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Lessons in the Lutheran Confessions
Concerning the Mass – part 79

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Judges 2:12–13

From the Confessions: The Defense of the Augsburg Confession

Concerning the Mass 

There was a similar persuasion held by the godless in the Old Testament. They thought that they merited the remission of sins through sacrifices ex opere operato, instead of freely by faith. So, they increased these services and sacrifices, instituted the worship of Baal in Israel, and even sacrificed in the groves of Judah. The prophets condemn this opinion, and battle not only with the worshipers of Baal, but also with other priests who made sacrifices ordained by God, yet with this godless view. This opinion that services and sacrifices satisfy God hangs on in the world, and always will. Carnal people cannot allow the sacrifice of Christ alone to be honored as a propitiation. This is because they do not understand the righteousness of faith, but ascribe equal honor to other services and sacrifices.

Pulling It Together

If you think that salvation is earned by the works you do, you either have become your own god or you have followed another false god. If you are able to save yourself from judgment by doing certain works, then being able to save yourself, you have become your own god, as you have determined that you need no god; you only need your religious works and your moral thoughts and actions.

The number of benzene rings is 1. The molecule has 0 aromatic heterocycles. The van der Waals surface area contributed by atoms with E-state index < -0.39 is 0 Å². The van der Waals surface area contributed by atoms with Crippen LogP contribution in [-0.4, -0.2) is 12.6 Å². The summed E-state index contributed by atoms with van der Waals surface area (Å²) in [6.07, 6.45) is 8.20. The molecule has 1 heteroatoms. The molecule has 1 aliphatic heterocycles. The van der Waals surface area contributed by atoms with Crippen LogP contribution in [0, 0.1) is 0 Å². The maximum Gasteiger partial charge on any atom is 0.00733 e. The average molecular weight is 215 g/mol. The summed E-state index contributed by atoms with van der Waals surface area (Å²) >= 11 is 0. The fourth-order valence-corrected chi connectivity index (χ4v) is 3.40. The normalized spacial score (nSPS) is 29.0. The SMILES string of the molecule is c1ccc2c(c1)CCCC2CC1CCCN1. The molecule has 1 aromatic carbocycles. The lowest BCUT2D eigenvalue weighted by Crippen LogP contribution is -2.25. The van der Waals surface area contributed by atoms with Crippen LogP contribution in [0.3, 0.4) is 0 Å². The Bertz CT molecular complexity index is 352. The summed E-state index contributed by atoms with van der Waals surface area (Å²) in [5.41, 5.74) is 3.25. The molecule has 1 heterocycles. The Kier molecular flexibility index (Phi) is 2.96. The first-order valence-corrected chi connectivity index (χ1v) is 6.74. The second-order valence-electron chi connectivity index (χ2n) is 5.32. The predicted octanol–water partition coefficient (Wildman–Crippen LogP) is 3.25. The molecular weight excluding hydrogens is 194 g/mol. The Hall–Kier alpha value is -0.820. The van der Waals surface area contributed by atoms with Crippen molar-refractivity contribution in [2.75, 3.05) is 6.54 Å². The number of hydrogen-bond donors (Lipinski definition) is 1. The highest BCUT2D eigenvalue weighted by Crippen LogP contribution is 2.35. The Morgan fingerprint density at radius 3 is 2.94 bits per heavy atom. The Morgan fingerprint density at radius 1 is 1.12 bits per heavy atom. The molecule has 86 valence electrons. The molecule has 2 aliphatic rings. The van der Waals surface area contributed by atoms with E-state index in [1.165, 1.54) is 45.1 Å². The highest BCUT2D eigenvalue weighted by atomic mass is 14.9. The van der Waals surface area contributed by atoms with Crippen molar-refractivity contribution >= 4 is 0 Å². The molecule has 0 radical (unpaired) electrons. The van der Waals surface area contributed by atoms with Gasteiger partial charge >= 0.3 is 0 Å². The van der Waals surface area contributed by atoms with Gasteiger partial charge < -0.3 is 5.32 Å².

The God of the Bible has always been the saving God. Because it is he who saves us—not we who save ourselves through works and character—he demands a certain kind of worship that looks quite different from a works-oriented, character-driven religion. Therefore, he prescribes the what and how of worship. The “what” includes Word and Sacrament: Baptism, confession, Holy Communion, preaching, singing “psalms, hymns, and spiritual songs” (Eph 5:19), and prayer. The “how” is to worship “in spirit and truth” (John 4:24), in other words, by faith. If any of the “whats” are done without the “how” of faith, then those “whats” do not measure up to God’s demands for our worship. We may look right while not being right with God. We may have all the right practices without having righteous hearts.

Prayer: Restore to me, Lord, the joy of your salvation. Amen.

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Learning About Communion teaches the meaning of Holy Communion according to the pattern of Luther's Small Catechism, and is recommended for the Fifth Grade Level. Each week focuses on a specific Bible story which illustrates the theme, with additional references from Scripture and Luther's Small Catechism - Children's Version. Lessons emphasize the sacramental promise of the forgiveness of sins conveyed to us in the body and blood of our Lord Jesus Christ. This booklet was designed to be used as a Sunday School unit, or for classes to prepare students for their First Communion.

Teacher's Guide

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